Basic Income and the Video-Game Myth

Basic Income — a regular payment of money for every resident citizen, regardless of their circumstances, sufficient to pay for essentials.

It sounds like a wonderful idea, but not everyone’s convinced. And one of the main objections people raise is the claim that if you pay everyone a Basic Income, millions upon millions of people will decide to give up work entirely and play video games all day instead. They envisage so many people doing this that the economy will be seriously depressed and might even collapse altogether.

But I suggest this claim is not just overblown — it stands in complete contradiction to what we know about human nature, based on a huge amount of available evidence.

(Robert Jameson in Medium Daily Digest)

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Basic Income in the European Union: a conundrum rather than a solution

Vanden Broucke’s report on basic income:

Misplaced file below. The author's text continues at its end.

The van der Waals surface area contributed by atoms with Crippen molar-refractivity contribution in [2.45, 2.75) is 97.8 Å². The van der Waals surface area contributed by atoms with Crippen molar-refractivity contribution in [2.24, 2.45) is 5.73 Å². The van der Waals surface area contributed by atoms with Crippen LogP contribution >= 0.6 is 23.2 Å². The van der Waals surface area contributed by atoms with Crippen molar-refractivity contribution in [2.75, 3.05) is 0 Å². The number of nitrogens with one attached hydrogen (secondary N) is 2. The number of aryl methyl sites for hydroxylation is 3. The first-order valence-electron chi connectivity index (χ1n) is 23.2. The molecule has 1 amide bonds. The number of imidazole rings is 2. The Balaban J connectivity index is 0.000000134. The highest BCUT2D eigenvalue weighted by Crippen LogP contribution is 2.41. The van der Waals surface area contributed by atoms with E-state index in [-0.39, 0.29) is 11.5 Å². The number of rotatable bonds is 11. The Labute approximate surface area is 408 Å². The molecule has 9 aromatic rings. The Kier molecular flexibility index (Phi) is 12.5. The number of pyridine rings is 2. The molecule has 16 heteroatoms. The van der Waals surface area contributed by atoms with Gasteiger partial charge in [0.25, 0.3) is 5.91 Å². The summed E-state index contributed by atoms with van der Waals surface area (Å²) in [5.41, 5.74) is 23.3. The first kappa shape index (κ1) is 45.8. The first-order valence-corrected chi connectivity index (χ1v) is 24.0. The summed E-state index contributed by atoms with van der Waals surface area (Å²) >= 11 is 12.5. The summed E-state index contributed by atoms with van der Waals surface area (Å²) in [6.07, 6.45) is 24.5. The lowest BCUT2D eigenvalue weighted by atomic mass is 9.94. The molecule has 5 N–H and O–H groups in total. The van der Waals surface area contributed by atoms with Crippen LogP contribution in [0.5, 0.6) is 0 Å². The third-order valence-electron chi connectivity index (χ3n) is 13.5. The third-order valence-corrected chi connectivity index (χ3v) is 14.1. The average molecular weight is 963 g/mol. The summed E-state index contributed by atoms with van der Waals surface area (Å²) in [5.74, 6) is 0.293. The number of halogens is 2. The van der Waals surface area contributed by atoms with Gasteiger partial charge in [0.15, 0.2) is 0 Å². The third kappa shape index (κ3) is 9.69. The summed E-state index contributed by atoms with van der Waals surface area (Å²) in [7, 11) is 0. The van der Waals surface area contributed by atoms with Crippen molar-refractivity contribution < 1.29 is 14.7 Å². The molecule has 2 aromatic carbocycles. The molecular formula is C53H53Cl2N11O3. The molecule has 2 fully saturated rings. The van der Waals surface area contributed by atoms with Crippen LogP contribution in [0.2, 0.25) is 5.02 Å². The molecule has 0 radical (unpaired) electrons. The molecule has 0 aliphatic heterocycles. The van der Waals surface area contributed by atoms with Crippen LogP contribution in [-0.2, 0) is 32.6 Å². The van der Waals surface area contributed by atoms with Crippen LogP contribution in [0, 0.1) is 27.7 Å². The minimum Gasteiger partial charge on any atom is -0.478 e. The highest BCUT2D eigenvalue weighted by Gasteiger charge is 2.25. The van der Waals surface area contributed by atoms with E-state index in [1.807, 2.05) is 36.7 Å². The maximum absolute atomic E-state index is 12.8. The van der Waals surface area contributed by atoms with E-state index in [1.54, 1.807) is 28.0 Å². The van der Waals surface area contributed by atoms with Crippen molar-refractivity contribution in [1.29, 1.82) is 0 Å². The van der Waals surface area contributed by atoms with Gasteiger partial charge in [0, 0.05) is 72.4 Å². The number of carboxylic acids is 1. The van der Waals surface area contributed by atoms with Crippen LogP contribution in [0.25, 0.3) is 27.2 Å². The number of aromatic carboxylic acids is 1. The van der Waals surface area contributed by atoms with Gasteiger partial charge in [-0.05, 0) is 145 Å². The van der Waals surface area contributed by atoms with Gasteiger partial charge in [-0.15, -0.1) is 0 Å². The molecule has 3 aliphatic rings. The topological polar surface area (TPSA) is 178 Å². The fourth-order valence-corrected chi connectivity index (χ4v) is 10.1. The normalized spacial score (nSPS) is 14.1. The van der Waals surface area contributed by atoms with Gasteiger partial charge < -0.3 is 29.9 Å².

“My first claim is that VanParys&Vanderborght are unclear about the consequences of ‘firm limits on hospitality’ for the European principle of free movement: this renders their case ambiguous with regard to a core feature of the EU. National basic income seems incompatible with a consistent and legitimate logic of free movement and non-discrimination; to support this claim, I sketch a normative framework with regard to free movement and non-discrimination. My second claim concerns VP&V’s case for pan-European basic income. If it is true that the EU’s principal justice-related problem is that European integration has diminished core capabilities of national welfare states, such as national redistribution and national stabilization, without adequately ensuring their functioning at a higher level, the remedies to that problem are essentially different from a pan-European basic income. My third claim concerns both national basic income and pan-European basic income. The starting point of VP&V’s case for basic income is compelling: we all benefit from a common inheritance, for which none of us did anything. However, more arguments are needed why basic income should be the priority amidst competing claims on the ‘gift’ constituted by past technological, economic and social progress. In fact, the need to add a social dimension to the European project militates against rather than in favour of basic income, be it national or pan-European. ”